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If You Don't Have a Cummins, You Don't Have a Real Diesel

Posted on 08 May 2016

We all have that one friend - you know the one who thinks if a truck doesn't have a Cummins, then it sucks.  But are they right?

We talk to hundreds of truck owners a week. Any diesel from the mid 80’s on comes across our social media messages or phone lines.  6.5’s, 6.9/7.3 IDI’s, Duramax, Powerstoke and Cummins owners look to us for answers.  Do we see zero issues with the 5.9L/6.7L Cummins?

If we listen to that one friend, Cummins engines aren't built - they are born from fire and brimstone.  Chiseled from perfection to find their way between the fenders of a 1989-2016 Dodge/Ram truck.  Powerstrokes and Duramax engines?  They are ticking time bombs they say.

Cummins engines can take use and abuse.  Throw some ARP studs on the head, add air and fuel, and hello 60 PSI at will.  Make pass after pass at the drag strip?  They barely break a sweat.  Sometimes.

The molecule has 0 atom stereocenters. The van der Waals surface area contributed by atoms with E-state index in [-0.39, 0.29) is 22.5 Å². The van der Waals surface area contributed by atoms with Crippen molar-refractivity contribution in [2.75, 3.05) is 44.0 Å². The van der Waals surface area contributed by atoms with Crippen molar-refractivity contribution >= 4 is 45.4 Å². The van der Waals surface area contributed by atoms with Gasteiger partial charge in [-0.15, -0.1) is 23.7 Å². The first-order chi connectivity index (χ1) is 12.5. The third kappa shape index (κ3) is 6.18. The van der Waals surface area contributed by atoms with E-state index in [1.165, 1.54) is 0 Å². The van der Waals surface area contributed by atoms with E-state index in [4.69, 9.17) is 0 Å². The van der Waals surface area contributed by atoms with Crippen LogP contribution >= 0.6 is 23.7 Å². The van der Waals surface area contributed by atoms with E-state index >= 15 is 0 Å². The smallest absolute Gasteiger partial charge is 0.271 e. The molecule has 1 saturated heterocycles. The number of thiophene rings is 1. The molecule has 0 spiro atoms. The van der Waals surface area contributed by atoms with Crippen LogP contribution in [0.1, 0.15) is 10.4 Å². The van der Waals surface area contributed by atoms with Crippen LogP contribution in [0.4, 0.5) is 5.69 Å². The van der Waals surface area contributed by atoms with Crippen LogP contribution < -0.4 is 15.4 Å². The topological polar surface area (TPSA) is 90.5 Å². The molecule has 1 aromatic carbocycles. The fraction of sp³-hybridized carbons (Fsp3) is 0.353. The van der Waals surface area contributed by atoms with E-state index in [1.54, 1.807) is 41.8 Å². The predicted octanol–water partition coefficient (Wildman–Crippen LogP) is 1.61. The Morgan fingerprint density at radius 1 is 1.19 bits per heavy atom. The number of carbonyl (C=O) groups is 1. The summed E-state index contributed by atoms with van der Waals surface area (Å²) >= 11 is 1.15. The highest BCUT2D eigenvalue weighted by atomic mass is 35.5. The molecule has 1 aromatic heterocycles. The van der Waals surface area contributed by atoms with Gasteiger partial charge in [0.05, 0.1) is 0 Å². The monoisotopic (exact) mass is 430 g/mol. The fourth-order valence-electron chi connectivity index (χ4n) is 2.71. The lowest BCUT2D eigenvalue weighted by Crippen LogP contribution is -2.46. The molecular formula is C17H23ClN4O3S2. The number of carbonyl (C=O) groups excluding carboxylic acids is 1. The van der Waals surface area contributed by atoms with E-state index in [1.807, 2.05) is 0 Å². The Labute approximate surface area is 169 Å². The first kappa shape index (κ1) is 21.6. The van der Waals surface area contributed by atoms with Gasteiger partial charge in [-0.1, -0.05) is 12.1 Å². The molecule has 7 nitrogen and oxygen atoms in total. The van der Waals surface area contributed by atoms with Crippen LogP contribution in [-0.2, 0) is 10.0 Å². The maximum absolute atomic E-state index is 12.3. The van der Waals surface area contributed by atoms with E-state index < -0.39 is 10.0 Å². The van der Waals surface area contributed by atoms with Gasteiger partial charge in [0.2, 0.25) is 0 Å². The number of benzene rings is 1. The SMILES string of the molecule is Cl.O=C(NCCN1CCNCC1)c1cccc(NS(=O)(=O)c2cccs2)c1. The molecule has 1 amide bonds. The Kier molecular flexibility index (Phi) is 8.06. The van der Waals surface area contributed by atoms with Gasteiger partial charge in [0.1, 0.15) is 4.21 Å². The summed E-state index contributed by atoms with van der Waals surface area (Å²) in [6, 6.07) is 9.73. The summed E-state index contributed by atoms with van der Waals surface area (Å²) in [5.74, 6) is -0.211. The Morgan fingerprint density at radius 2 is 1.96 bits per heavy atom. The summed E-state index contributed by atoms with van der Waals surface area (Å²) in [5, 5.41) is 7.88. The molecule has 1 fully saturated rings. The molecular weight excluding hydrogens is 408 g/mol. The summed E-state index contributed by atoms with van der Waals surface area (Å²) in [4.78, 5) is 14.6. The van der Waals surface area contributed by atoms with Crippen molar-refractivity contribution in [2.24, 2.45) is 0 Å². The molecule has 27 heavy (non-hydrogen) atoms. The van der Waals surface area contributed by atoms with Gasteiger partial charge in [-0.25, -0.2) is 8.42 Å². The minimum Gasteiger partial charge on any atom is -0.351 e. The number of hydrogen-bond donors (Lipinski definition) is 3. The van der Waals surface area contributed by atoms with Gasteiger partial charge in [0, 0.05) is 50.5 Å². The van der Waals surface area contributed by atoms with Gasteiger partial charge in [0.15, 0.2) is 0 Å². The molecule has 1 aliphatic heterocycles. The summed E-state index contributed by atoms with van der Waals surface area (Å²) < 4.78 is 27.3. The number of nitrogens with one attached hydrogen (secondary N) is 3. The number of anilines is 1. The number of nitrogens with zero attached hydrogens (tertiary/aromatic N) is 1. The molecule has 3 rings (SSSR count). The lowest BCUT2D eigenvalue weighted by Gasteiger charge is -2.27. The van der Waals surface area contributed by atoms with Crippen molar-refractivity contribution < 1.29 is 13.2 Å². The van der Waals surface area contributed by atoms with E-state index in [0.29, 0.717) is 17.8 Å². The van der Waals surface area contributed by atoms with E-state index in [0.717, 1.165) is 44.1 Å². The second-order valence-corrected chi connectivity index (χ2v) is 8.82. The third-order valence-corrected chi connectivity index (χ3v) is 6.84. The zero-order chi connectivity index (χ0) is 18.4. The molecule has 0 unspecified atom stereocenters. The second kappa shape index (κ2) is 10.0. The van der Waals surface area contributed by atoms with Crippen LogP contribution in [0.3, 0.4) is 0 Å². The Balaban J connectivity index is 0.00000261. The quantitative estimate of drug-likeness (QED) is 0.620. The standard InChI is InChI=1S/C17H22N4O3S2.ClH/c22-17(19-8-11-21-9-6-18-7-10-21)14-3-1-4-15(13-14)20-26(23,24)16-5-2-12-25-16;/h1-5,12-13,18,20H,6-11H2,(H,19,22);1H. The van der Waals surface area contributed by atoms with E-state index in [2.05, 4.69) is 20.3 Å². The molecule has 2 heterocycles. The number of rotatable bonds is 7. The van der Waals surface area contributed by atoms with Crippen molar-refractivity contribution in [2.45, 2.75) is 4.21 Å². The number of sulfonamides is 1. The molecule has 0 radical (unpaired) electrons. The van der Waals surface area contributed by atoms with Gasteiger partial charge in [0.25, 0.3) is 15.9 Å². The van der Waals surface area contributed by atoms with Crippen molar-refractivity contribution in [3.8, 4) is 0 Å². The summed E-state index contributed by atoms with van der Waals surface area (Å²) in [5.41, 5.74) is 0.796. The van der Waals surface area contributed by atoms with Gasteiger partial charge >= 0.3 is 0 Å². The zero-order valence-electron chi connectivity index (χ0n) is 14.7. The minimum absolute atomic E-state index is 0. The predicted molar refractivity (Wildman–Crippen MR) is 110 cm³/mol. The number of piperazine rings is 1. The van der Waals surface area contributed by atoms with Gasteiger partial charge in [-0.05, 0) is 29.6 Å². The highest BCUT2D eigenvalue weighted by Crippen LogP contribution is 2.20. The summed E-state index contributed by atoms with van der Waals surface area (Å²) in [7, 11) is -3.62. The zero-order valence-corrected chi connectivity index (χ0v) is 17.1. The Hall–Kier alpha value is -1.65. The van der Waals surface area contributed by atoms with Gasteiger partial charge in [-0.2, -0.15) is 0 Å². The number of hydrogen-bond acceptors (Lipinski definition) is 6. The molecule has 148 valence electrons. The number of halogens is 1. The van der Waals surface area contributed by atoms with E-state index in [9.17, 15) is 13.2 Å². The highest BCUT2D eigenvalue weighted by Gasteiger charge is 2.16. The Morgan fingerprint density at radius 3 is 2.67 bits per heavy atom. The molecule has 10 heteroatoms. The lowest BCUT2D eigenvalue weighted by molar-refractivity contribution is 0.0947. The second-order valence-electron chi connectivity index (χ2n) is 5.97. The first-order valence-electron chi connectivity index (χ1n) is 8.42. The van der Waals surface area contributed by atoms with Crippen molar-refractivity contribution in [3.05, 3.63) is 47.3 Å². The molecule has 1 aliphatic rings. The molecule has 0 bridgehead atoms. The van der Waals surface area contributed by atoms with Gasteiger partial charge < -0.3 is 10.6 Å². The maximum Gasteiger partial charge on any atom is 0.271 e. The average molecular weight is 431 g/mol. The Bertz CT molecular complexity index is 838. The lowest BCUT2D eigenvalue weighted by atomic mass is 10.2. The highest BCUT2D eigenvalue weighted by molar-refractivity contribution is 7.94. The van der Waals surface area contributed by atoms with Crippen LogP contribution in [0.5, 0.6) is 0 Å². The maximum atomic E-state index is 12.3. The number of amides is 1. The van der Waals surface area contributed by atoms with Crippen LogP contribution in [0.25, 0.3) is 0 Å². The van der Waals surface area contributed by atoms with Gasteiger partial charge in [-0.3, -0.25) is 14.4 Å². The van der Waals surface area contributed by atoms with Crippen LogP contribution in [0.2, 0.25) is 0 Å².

ARP Cummins Head Studs

The truth is, while the Cummins engine is deserving of its legendary reputation, they still break.  Headgaskets blow (especially on 6.7’s), rods do window the block, pistons melt, and blow-by isn't all that uncommon.  And that's why, even though the motor may be the pinnacle of light duty engines, Cummins owners need to protect their investment.  

Cummins Carrillo Rods

Efficient tuning, quality turbo(s), injectors, fuel quality, and hard part upgrades are needed as power is increased.  Don't want to spend s fortune on labor?  You can do almost anything to them in your driveway (maybe everything if you have an engine hoist).  The aftermarket is huge and constantly evolving.  Cummins owners - you are the envy of the diesel performance world.  

But we'd advise keeping an eye over your shoulder.  Duramax and Powerstroke engines are catching up - quickly.  Innovations with tuning, hard parts and new technology are closing that gap.  

ATS Aurora 4000 6.7L Powerstroke 

The Cummins engine may be the champ, but it's going to need to fight to keep the title.

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